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Seriously easy hey? Yet such uniformed assumptions and even your own learnedness, may not be enough of a valuable guide to determine the quality of your hard work.

What then, if you have none of the wanted opinions we’ve covered and still achieve record book sales, or win major literary awards? Surely one of these achievements is enough to stamp ‘good’ on your work? Yet, these inquiries almost always manifests another all-encompassing question. Do sales figures and awards, or any of the above opinions, definitively qualify your creations?

Just about every writer in the universe has suffered the dualistic confusion found in the Jekyll and Hyde of opinion. After all, massive books sales don’t always guarantee positive critiques. Likewise, winning major literary awards provides no assurances of book sales.

If we’re honest with ourselves, we’ve all suffered some anger, or jealousy over the sub-standard publications that seem to magically ‘hit the target’ or ‘find that niche’ and sell a ridiculous amount of books right across the globe, despite their lack of technical accomplishment. Everybody tells you its absolute rubbish and not worth a read, yet even your grandmother bought a copy.

Perhaps the answer to each of the questions we’ve asked is the same one. Art and storytelling are as old as man and even back then sitting by the fire in our caves, each artist and story teller pursued their gifts for their own reasons, expectations and aspirations. And, maybe that’s just how it is, quite apart from the rules of technical application and evaluation, the quality of your work may always have to live within the Jekyll and Hyde of the subjective, because we are all different and lucky enough in most cases to be able to voice our opinion, no matter its validity.

A Warning from the Author:

(written by Ken)

As an author, Ken Grace can only be described as a God-like figure, born with the physical attributes gifted to such a deity. His amazing characteristics could be accredited thusly:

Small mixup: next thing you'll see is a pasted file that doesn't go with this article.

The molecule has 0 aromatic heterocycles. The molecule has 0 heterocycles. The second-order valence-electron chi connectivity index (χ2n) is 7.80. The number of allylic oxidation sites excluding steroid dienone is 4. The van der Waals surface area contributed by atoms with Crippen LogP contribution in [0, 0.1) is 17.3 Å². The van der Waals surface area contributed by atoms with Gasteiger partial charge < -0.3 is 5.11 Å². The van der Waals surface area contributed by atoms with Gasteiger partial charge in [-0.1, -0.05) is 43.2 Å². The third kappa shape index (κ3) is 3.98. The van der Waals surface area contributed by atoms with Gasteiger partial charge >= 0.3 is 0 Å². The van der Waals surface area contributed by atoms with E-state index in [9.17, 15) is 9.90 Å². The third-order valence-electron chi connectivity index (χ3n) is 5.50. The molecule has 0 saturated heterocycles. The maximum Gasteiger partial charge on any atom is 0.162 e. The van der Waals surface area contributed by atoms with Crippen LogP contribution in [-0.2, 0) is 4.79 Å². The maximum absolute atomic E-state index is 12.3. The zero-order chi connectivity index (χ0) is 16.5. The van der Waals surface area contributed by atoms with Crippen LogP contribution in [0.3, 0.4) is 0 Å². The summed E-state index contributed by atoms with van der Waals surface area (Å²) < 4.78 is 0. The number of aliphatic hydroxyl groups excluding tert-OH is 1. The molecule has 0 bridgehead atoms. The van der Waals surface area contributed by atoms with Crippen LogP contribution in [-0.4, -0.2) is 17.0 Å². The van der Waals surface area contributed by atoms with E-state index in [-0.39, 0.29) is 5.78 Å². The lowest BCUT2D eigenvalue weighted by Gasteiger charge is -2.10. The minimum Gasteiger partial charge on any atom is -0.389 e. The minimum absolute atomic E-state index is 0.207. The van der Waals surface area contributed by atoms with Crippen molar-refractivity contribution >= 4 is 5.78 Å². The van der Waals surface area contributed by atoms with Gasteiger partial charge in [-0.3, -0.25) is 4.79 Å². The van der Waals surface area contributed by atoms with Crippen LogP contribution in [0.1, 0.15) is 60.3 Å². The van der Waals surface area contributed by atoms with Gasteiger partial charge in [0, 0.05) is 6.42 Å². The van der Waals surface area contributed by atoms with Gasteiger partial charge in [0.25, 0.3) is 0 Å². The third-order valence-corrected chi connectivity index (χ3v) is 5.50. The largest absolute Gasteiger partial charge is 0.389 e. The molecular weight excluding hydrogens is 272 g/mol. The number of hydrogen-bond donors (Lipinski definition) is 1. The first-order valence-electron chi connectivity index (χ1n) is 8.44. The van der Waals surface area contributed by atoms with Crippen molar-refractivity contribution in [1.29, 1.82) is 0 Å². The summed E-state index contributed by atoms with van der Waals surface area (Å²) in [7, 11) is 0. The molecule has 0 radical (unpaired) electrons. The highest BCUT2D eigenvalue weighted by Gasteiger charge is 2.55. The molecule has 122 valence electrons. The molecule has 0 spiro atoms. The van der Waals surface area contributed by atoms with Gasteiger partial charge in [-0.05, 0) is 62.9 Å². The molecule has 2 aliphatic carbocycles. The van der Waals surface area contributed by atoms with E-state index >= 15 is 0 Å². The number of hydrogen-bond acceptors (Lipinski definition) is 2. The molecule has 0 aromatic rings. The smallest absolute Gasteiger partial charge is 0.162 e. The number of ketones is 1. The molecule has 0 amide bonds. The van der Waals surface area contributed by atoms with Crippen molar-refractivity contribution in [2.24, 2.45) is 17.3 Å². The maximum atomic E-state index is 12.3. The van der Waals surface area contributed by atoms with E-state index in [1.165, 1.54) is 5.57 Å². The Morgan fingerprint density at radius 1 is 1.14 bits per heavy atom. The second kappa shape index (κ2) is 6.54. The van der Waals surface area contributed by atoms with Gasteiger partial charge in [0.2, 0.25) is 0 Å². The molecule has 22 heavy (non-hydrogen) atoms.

He is sensationally short, brilliantly bald … lucky in that his hair has migrated from his head to other areas of his person such as his back and massive buttocks. He is also fabulously flabby, ridiculously rude, verbally incontinent and weird in that he stares at you in a creepy and superior way for no earthly apparent reason.

There is also his disdain of cleanliness, his ability to produce wind in the most inappropriate of circumstances and his knack of seeing the negative in every situation, to take into account.

Also, his vision is impaired, his hearing is almost non-existent, the air around him smells like sewerage and he can only taste sausage that has been left in the sun for several weeks. Yet, it’s his sense of touch that is possibly the most interesting, in that he has to hug everything he comes in contact with, from lamp posts to people, with the experience of his touch feeling something akin to sharp ice, only sticky, wet and greasy.

All in all, he has often been described as the perfect form with an intellect that is so special that it has so far never been detected. 

When Ken's not writing amusing Biographical material or sizzling SciFi novels, he can be found here:


Thanks, Ken, for revealing what to many readers is probably something they have never considered before: the writer's need to have feedback on their work. With this in mind, I entreat ALL READERS always to write reviews of the novels they finish - for those of us who sweat blood and tears during hundreds of long hours to bring you this timeless form of entertainment, it's our lifeblood!